Filed under: Family Camping, Family Day Trips, Historic Places & Landmarks
The Lighting of Ledoux
In July of this year I wrote and published a post about Taos, New Mexico’s historic Ledoux Street. Named after one of the area’s first French trappers, Paul Ledoux, the street houses the oldest galleries, shops and studios in Taos. A treat to visit in the summer months, when camping in the Taos area, Ledoux Street is even more of a treat to visit during the holidays if you can get yourself to this small southwestern community.
The Lighting of Ledoux occurs the first Saturday in December every year. The street is illuminated with thousands of farolitos, small paper bags containing sand and a lighted votive candle. Father Winter, aka Santa, in an antique fire truck, leads the townspeople in a parade down Ledoux Street, preceded by a trumpeter playing Christmas carols. He proceeds to the Harwood Museum at the very end of Ledoux Street, where he gives each child who confides their holiday wish a small gift.
In addition, the shops and galleries build bonfires, called luminarias, around which guests may warm themselves and toast marshmallows. Many businesses also provide hot cider, soup, Christmas cookies and candies and posole, a New Mexican hot dish made up of corn, pork and spices. Carolers add to the festive atmosphere after Santa arrives. The lighted farolitos will line the streets through the holiday season so shoppers and visitors may be guided in their shopping journey throughout the Christmas season.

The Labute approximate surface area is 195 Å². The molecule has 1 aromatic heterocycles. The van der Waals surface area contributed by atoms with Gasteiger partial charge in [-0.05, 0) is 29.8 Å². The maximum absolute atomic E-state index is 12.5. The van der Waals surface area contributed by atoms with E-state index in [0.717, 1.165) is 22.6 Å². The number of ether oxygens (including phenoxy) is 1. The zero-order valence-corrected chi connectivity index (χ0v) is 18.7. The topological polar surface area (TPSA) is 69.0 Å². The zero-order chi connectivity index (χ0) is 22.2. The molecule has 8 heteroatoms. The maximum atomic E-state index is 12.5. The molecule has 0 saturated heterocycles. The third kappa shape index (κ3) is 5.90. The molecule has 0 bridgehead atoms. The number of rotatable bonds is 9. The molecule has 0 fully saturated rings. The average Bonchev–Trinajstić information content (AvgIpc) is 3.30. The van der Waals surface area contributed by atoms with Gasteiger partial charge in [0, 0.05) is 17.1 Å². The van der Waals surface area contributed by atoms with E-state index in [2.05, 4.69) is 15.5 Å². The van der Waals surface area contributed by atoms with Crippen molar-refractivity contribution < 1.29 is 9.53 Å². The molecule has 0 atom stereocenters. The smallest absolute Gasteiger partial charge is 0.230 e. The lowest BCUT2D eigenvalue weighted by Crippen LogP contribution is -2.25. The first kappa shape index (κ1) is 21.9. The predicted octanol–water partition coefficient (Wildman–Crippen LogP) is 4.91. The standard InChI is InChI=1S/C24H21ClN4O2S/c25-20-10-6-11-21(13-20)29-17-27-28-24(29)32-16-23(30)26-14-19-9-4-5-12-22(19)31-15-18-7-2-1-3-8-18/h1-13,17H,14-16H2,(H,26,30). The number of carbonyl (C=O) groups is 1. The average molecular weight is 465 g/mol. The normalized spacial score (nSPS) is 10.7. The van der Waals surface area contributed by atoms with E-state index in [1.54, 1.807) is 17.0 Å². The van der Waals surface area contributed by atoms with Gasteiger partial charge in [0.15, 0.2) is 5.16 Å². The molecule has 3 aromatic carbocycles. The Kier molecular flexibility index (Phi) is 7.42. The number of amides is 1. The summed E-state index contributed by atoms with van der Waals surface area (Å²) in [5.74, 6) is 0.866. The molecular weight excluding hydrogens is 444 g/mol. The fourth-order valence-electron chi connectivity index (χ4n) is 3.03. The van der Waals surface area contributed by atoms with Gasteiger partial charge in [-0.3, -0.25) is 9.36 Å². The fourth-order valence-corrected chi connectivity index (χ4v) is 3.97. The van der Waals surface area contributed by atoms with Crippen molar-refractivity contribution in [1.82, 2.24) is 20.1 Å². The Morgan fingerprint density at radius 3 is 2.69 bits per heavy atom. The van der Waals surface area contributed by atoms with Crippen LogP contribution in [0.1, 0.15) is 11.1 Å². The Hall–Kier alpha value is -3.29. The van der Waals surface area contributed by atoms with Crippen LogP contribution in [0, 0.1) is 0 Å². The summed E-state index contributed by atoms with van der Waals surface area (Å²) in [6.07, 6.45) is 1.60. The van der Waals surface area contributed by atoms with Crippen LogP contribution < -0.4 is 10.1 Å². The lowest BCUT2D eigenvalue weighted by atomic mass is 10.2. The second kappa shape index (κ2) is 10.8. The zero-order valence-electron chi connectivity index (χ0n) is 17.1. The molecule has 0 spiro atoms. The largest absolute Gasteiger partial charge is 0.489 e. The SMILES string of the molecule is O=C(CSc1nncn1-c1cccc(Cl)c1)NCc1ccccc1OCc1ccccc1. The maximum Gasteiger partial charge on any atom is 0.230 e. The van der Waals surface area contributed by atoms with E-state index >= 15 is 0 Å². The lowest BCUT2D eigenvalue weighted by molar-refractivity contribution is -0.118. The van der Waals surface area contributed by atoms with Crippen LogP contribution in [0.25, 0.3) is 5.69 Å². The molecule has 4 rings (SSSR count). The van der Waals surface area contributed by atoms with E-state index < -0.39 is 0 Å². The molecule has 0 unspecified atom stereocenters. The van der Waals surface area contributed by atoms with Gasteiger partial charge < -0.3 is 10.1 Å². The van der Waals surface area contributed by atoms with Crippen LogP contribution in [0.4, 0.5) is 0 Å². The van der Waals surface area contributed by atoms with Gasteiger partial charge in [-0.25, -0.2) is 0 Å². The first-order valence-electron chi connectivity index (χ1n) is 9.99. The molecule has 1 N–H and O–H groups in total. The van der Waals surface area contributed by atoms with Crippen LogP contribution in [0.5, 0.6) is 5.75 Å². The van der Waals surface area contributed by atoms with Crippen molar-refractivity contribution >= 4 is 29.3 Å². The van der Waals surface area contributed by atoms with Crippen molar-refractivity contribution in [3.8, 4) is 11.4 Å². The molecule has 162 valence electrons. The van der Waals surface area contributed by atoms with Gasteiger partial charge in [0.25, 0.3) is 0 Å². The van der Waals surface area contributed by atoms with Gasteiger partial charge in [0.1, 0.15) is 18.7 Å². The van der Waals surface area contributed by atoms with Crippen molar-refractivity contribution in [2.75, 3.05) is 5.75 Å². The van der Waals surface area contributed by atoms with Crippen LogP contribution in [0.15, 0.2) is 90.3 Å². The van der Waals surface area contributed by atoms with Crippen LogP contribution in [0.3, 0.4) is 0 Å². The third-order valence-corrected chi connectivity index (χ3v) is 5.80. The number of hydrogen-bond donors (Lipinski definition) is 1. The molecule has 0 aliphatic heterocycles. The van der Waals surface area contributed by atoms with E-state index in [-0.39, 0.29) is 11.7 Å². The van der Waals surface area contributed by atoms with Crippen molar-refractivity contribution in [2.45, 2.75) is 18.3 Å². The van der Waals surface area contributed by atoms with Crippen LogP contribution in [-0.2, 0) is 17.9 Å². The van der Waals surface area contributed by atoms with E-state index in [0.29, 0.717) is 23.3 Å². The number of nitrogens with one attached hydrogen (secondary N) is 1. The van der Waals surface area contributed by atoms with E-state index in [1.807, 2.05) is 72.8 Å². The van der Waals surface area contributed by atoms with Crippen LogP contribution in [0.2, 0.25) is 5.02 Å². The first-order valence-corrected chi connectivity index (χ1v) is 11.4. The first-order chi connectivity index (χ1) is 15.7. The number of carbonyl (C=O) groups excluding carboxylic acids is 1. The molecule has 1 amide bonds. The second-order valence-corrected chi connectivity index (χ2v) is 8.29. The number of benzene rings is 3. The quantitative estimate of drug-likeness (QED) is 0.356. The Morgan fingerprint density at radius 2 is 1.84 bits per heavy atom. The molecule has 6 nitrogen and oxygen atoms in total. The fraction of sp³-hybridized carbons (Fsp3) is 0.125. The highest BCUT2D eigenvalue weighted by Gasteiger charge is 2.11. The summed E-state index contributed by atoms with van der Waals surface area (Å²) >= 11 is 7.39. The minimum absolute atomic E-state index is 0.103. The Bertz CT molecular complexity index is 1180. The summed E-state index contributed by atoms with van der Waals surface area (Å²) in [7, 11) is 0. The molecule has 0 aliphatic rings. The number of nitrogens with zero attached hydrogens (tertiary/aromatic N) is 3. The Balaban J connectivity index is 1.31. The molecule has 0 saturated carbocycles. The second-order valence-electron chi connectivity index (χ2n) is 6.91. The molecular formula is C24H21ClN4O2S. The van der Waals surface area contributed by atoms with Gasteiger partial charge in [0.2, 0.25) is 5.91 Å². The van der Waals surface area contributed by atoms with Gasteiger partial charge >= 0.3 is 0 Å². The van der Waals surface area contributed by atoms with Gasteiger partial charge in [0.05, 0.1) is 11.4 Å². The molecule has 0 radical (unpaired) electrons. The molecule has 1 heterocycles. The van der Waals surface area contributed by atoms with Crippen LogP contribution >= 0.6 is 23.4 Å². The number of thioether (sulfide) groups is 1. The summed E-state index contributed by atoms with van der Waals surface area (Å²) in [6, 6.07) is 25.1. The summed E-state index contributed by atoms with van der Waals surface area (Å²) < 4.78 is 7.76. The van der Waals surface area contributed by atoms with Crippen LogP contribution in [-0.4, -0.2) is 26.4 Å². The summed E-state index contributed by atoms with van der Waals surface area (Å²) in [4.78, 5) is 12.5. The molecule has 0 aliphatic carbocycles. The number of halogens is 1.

Interestingly Spanish settlers started the tradition of the farolitos in The Taos area several hundred years ago upon their arrival from Spain. The tradition has persisted. Interestingly, in Santa Fe, just to the south of Taos, the names are reversed. The bonfires are called farolitos and the candles in paper bags, referred to as luminarias. Either way, it is a warm and lovely holiday tradition that is a delight to behold.
And, lest you think you would not be able to camp while attending this event, let me reassure you the Taos RV Park is open year round and very accommodating. I profiled them about a year and a half ago after we spent a week there in our camper. Temperatures can drop to the teens and 20s at night, but nothing your camper furnace can’t handle. And due to the dryness of the atmosphere, it actually feels warmer out doors than the humid Midwestern winters I have come to know in my 54 years.
In Wisconsin, I was always cold. In New Mexico, we are out hiking every weekend wearing only a fleece top with a base layer underneath. So consider camping in New Mexico early next December to catch the “Lighting of Ledoux”. It is a magical experience you will not soon forget.
To find your home away from home when visiting New Mexico browse Woodall’s listings of New Mexico RV camping resorts.
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